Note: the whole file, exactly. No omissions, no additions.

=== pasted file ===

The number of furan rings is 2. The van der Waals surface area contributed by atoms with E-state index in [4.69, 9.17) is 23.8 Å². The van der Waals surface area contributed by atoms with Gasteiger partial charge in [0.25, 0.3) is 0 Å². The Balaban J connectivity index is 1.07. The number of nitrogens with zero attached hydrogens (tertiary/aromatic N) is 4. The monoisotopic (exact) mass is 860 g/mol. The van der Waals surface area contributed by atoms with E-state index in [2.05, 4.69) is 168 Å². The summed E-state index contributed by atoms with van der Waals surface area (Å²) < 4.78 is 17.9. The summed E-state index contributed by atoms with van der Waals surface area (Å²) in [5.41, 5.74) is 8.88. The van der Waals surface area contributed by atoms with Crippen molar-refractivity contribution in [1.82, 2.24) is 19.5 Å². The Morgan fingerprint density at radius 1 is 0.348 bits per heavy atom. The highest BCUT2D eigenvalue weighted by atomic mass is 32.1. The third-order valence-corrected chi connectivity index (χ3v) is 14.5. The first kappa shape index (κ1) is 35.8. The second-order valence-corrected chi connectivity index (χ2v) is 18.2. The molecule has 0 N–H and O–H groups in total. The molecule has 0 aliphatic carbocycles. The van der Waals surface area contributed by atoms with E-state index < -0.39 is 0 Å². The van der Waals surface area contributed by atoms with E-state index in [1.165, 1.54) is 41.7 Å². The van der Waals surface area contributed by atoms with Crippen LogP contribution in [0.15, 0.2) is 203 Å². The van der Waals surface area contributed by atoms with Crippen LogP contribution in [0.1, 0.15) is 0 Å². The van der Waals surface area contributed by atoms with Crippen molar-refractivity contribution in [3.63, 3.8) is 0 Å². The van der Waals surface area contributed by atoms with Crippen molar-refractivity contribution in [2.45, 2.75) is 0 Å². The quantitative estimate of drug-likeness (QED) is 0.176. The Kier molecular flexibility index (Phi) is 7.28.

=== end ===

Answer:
The number of furan rings is 2. The van der Waals surface area contributed by atoms with E-state index in [4.69, 9.17) is 23.8 Å². The van der Waals surface area contributed by atoms with Gasteiger partial charge in [0.25, 0.3) is 0 Å². The Balaban J connectivity index is 1.07. The number of nitrogens with zero attached hydrogens (tertiary/aromatic N) is 4. The monoisotopic (exact) mass is 860 g/mol. The van der Waals surface area contributed by atoms with E-state index in [2.05, 4.69) is 168 Å². The summed E-state index contributed by atoms with van der Waals surface area (Å²) < 4.78 is 17.9. The summed E-state index contributed by atoms with van der Waals surface area (Å²) in [5.41, 5.74) is 8.88. The van der Waals surface area contributed by atoms with Crippen molar-refractivity contribution in [1.82, 2.24) is 19.5 Å². The Morgan fingerprint density at radius 1 is 0.348 bits per heavy atom. The highest BCUT2D eigenvalue weighted by atomic mass is 32.1. The third-order valence-corrected chi connectivity index (χ3v) is 14.5. The first kappa shape index (κ1) is 35.8. The second-order valence-corrected chi connectivity index (χ2v) is 18.2. The molecule has 0 N–H and O–H groups in total. The molecule has 0 aliphatic carbocycles. The van der Waals surface area contributed by atoms with E-state index < -0.39 is 0 Å². The van der Waals surface area contributed by atoms with E-state index in [1.165, 1.54) is 41.7 Å². The van der Waals surface area contributed by atoms with Crippen LogP contribution in [0.15, 0.2) is 203 Å². The van der Waals surface area contributed by atoms with Crippen LogP contribution in [0.1, 0.15) is 0 Å². The van der Waals surface area contributed by atoms with Crippen molar-refractivity contribution in [3.63, 3.8) is 0 Å². The van der Waals surface area contributed by atoms with Crippen molar-refractivity contribution in [2.45, 2.75) is 0 Å². The quantitative estimate of drug-likeness (QED) is 0.176. The Kier molecular flexibility index (Phi) is 7.28.